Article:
Amanda Rush is a social person with what the Wisconsin native calls a "big personality." After college, she spent several years moving around with her then-husband, a scientist. They first moved to France for his post-doctorate fellowship, then to Birmingham, Alabama, for a second post-doctorate fellowship, and eventually to Salt Lake City for his job opportunity.
One morning while living in France, Amanda woke up with an annoying twitch in one eye. It was similar to the twitches millions of people experience from time to time when they are under a lot of stress or have had too much caffeine or not enough sleep. Except this twitch didn't seem to go away. Already a health-conscious person, she figured maybe she should stop drinking caffeine, make some adjustments to her diet, and work harder to reduce stress and get adequate sleep.
Even with these changes, Amanda's twitch went from a tiny quiver in the corner of her eye to a major twitch causing the area under her eye to flutter and move constantly. Sometimes it would last for hours or even days, then it would stop. It impacted her work as a yoga instructor and job interviews after the move to Birmingham—and it seriously affected her confidence. Amanda's big personality was suddenly shrinking as she became more withdrawn.
"People said they couldn't actually see it was happening, but I knew it was happening all the time," she said. "It really did start affecting my day-to-day life."
Amanda talked to her primary care doctor, who suggested Botox injections to calm the area around her facial nerve. After three treatments, the only change was some strange stiffness that left her expressionless on the right side of her face; the twitch was still there. Research led her to learn the name—hemifacial spasm. But as far as treatment, she could only find information on an invasive surgical option with a long recovery.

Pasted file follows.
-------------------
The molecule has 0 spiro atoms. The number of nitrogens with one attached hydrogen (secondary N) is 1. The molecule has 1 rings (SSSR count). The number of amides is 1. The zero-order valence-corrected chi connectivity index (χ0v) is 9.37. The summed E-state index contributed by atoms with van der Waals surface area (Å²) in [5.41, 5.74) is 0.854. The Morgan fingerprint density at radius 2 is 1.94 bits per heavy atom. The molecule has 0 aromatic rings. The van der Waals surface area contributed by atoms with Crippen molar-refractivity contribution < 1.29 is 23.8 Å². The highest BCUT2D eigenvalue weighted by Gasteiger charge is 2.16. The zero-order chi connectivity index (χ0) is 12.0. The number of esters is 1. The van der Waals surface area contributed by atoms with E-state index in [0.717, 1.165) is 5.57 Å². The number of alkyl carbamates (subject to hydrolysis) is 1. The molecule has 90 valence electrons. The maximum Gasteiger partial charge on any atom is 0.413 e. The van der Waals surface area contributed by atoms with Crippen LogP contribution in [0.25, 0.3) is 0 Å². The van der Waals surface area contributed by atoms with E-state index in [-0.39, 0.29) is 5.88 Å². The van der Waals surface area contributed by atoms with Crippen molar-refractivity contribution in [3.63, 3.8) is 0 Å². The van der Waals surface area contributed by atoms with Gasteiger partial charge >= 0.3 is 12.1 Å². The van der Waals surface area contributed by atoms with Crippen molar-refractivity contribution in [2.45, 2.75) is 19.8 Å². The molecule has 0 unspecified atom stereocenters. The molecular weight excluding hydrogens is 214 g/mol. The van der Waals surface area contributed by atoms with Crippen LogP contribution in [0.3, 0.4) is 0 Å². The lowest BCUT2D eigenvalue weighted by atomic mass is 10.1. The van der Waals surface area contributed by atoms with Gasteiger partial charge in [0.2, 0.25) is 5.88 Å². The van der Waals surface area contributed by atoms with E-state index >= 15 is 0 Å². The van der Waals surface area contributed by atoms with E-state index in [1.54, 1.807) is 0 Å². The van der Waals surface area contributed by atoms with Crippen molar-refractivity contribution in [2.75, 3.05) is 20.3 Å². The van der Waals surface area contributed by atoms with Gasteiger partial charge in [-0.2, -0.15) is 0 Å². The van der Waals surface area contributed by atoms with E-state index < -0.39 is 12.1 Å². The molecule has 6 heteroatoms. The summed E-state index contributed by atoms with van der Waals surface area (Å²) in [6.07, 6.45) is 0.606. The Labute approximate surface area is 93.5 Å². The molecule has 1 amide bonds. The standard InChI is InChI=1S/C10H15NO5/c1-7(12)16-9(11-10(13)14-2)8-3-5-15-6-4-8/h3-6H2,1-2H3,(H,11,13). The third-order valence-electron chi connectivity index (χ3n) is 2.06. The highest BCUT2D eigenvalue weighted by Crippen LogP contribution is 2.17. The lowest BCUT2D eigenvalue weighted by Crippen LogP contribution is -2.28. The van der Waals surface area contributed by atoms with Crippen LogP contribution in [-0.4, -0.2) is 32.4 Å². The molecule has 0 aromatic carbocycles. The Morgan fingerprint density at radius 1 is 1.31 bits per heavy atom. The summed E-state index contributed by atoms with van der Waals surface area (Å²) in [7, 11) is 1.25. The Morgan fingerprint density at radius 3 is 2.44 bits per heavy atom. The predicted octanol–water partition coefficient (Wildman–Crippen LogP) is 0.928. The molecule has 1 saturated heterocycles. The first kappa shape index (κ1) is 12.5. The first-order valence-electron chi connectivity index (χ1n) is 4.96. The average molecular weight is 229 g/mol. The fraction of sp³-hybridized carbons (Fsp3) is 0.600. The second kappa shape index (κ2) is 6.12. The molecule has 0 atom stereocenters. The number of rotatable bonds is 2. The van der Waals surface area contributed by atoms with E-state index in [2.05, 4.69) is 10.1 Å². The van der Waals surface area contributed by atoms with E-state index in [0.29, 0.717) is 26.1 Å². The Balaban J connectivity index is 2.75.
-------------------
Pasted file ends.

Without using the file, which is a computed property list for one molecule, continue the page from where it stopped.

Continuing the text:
When Amanda and her husband moved to Salt Lake City, the spasm got progressively worse, but she resigned herself to just living with it. "The spasm took on a life of its own," she said. "You wouldn't see me without my right eye covered, I had bangs, and I wore my sunglasses as often as physically possible."
Amanda's entire right side of her face was affected: a drooping cheek, a constantly closing eye, and lip paralysis. The right side of her mouth made her look like she was angry or smirking all the time. It made her self-conscious teaching yoga in front of a class of people and sent her into a deep depression.
"My face wasn't doing what it was supposed to," she said. "I was presenting to the world in a way that I didn't feel comfortable. I was betrayed by my own face." It got bad enough that Amanda decided to consult a neurosurgeon and asked her OB/GYN for a referral.
By November 2019, the twitch was impossible to hide. Paralysis caused her to drool constantly, she spoke with a lisp, and she couldn't articulate her words. She started to withdraw from most of her life, spiraling into fear, anxiety, and self-loathing.
After several months trying to get an appointment, she was finally scheduled for an MRI and referred to a neurologist. He saw the blood vessel pressing against her facial nerve and sent her to Dr. John Rolston, director of functional neurosurgery at University of Utah Health and one of only two functional neurosurgeons in the state.
According to Rolston, it's important to see a specialist for a proper diagnosis when you experience facial twitches to rule out other less benign conditions like a brain tumor that could be the cause.